As described in section 2.5.4, following the statistical analysis on the data, and feedback from managers, stakeholders and employees, the final number of questions was reduced to 66. Table 3.03 shows the items comprising the resultant ‘Stress management competency indicator tool’ which would be used for an upward feedback questionnaire (i.e. for completion by direct reports about their line manager). All questions would be preceded by ‘My manager’. The self report version (i.e. for completion by line managers about themselves) is shown in Appendix 3.1.
Table 3.03 Items included in the refined ‘Stress management competency indicator tool’
Competency Sub-competency Items
Respectful and Integrity Is a good role model
responsible: Managing Says one thing, then does something different
emotions and having Treats me with respect
integrity Is honest
Speaks about team members behind their backs
Managing Is unpredictable in mood
emotions Acts calmly in pressured situations
Passes on his/her stress to me
Is consistent in his/her approach to managing Takes suggestions for improvement as a personal criticism
Panics about deadlines
Considerate Makes short term demands rather than allowing me to
approach plan my work
Creates unrealistic deadlines for delivery of work Seems to give more negative than positive feedback Relies on other people to deal with problems Imposes ‘my way is the only way’
Shows a lack of consideration for my worklife balance
Managing and Proactive work Communicates my job objectives to me clearly
communicating management Develops action plans
existing and future Monitors my workload on an ongoing basis
work Encourages me to review how I organise my work
When necessary, will stop additional work being passed on to me
Sees projects/tasks through to delivery
Reviews processes to see if work can be improved Prioritises future workloads
Problem solving Is indecisive at decision making Deals rationally with problems Follows up problems on my behalf Deals with problems as soon as they arise Participative/ Gives me the right level of job responsibility
empowering Correctly judges when to consult employees and when to make a decision
Keeps me informed of what is happening in the organisation
Acts as a mentor to me
Delegates work equally across the team Helps me to develop in my role
Table 3.03 Items included in the refined ‘Stress management competency indicator tool’ continued
Competency Sub-competency Items
Reasoning/Managing difficult situations
Managing the individual within the team Managing conflict Use of organisational resources Taking responsibility for resolving issues Personally accessible
Acts as a mediator in conflict situations
Acts to keep the peace rather than resolve conflict issues Deals with squabbles before they turn into arguments Deals objectively with employee conflicts
Deals with employee conflicts head on
Seeks advice from other managers when necessary Uses HR as a resource to help deal with problems Seeks help from occupational health when necessary Follows up conflicts after resolution
Supports employees through incidents of abuse Doesn’t address bullying
Makes it clear he/she will take ultimate responsibility if things go wrong
Prefers to speak to me personally than use e-mail Provides regular opportunities to speak one to one Returns my calls/e-mails promptly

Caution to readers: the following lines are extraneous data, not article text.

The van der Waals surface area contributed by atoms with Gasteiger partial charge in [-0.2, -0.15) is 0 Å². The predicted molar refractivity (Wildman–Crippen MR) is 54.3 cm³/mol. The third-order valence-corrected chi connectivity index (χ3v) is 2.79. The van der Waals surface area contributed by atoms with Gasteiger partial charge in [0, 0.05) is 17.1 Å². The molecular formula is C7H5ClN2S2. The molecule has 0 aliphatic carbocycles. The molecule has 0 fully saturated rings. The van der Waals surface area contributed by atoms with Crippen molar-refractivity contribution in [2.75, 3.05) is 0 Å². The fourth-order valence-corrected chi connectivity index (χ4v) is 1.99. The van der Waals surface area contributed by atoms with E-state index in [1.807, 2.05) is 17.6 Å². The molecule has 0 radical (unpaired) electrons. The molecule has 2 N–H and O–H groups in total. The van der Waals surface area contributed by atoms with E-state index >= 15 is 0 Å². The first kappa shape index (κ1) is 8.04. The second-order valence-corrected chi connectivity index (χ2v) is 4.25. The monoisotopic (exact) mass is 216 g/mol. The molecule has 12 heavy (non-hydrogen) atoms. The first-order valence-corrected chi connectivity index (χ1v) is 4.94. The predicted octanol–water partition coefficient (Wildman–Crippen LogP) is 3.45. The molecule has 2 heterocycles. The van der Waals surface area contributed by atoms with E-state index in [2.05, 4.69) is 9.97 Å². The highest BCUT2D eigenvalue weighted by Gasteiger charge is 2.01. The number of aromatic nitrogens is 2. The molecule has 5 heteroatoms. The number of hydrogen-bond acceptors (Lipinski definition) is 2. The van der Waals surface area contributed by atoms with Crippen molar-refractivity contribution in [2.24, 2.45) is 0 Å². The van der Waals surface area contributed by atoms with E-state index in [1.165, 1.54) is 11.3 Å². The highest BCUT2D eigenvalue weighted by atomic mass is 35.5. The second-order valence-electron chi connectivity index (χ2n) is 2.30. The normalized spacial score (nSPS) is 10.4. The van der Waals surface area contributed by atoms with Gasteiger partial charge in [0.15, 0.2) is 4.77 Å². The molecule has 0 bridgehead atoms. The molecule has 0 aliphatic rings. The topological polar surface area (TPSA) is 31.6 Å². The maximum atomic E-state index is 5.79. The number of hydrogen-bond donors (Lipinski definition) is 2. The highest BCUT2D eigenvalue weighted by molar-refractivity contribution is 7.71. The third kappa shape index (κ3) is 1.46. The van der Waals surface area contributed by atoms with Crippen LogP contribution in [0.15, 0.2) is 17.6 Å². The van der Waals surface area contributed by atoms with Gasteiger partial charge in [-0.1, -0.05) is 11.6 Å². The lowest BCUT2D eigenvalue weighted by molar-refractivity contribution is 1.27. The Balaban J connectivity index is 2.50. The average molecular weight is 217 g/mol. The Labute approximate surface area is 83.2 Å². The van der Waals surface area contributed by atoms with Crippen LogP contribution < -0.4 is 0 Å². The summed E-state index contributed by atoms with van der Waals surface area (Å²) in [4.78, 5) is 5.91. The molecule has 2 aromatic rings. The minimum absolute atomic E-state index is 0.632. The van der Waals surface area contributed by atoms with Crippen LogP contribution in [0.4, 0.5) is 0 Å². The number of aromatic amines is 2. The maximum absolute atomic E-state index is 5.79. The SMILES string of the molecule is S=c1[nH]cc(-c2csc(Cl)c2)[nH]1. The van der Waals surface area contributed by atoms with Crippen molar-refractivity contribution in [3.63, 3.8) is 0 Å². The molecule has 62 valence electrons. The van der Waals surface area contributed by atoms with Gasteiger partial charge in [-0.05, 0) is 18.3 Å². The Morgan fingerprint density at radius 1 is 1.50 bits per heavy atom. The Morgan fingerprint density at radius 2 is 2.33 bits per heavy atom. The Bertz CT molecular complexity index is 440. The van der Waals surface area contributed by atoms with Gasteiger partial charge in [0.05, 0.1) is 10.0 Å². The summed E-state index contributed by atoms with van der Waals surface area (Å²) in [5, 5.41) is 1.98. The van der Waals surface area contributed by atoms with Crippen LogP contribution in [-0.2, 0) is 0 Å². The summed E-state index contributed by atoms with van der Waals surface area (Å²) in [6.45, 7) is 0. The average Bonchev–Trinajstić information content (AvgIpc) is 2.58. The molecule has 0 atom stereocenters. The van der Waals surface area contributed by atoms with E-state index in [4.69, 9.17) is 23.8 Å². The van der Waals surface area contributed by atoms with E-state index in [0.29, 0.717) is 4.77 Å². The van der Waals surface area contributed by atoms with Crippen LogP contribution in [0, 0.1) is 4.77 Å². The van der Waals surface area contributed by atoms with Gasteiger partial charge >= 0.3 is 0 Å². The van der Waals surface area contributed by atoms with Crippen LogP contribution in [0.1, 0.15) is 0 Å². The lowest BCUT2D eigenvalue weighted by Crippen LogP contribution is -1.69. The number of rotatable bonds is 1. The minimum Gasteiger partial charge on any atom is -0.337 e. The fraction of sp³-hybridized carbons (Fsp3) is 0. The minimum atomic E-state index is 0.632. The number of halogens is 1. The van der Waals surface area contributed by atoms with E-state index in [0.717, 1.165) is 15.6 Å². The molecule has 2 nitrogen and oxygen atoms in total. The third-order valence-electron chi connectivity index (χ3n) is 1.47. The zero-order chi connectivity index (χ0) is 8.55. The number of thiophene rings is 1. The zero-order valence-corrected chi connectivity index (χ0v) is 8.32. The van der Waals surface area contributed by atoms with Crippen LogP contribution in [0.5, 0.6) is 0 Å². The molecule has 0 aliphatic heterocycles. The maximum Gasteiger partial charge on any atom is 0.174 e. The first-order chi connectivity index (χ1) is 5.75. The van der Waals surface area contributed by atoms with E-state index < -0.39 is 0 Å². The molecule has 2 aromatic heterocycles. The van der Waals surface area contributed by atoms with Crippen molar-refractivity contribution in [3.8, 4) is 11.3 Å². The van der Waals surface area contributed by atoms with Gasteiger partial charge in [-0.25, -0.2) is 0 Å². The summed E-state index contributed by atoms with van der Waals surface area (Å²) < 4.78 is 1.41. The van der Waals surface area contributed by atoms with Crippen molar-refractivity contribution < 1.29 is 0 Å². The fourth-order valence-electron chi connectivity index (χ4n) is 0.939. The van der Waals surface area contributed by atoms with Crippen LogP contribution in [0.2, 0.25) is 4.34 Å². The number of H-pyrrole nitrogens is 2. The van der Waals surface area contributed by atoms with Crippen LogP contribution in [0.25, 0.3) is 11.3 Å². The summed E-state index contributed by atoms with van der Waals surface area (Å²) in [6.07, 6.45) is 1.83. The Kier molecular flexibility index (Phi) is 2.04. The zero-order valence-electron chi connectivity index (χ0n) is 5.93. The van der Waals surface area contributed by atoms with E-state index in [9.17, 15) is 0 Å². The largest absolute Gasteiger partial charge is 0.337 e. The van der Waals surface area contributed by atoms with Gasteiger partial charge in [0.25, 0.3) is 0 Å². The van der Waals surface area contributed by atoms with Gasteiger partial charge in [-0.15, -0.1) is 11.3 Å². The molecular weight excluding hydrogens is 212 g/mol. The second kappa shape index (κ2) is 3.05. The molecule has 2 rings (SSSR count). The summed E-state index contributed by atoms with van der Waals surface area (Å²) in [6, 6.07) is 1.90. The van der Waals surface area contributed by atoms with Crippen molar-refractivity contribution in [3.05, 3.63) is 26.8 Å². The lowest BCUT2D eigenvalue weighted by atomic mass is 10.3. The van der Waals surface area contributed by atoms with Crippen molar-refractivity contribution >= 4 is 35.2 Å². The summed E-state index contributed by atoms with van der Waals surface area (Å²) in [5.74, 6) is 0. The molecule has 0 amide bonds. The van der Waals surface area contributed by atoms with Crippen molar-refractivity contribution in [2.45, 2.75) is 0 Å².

Is available to talk to when needed
Sociable Brings in treats
Socialises with the team Empathetic
Is willing to have a laugh at work Encourages my input in discussions Listens to me when I ask for help
Makes an effort to find out what motivates me at work Tries to see things from my point of view
Takes an interest in my life outside work Regularly asks ‘how are you?’
Treats me with equal importance to the rest of the team Assumes, rather than checks, I am OK
Note: some of the questions are negatively worded. The scores given on these items would be reversed before calculating overall scores.
The following flow diagram is intended summarise the processes involved in creating the ‘Stress management competency indicator tool’.
Data collected in Phase One from 216 employees, 166 line managers and 54 HR professionals resulted in the emergent ‘Management competencies for preventing and reducing stress at work’ framework’, consisting of 19 competencies.
Phase One data re probed to extract specific observable behaviours and create items. Initial tool created with 156 items across 19 competencies
156 item tool tested qualitatively on 21 participants, resulting in the removal of 4 items.
152 item tool tested quantitatively on 292 participants as an upward feedback measure. Reliability analysis resulted in the reduction of the item pool to 112.
112 item tool used in main pilot in 22 organisations as an upward feedback measure. Data received from 656 direct reports and 152 managers. Reliability analysis on the data reduced the item pool to 99.
Exploratory factor analysis on the data created a four factor solution containing 67 items.
Workshops held with stress experts to name the four factors and to develop sub clusters. 3 sub clusters were identified in each factor, resulting in 4 overarching competencies and 12 sub competencies.
Feedback from managers, stakeholders and experts compiled and final copy and item revisions made to the tool. Final indicator tool created consisting of 66 items across 4 competencies and 12 sub
3.5 RESULTS OF MAPPING THE ‘MANAGEMENT COMPETENCIES FOR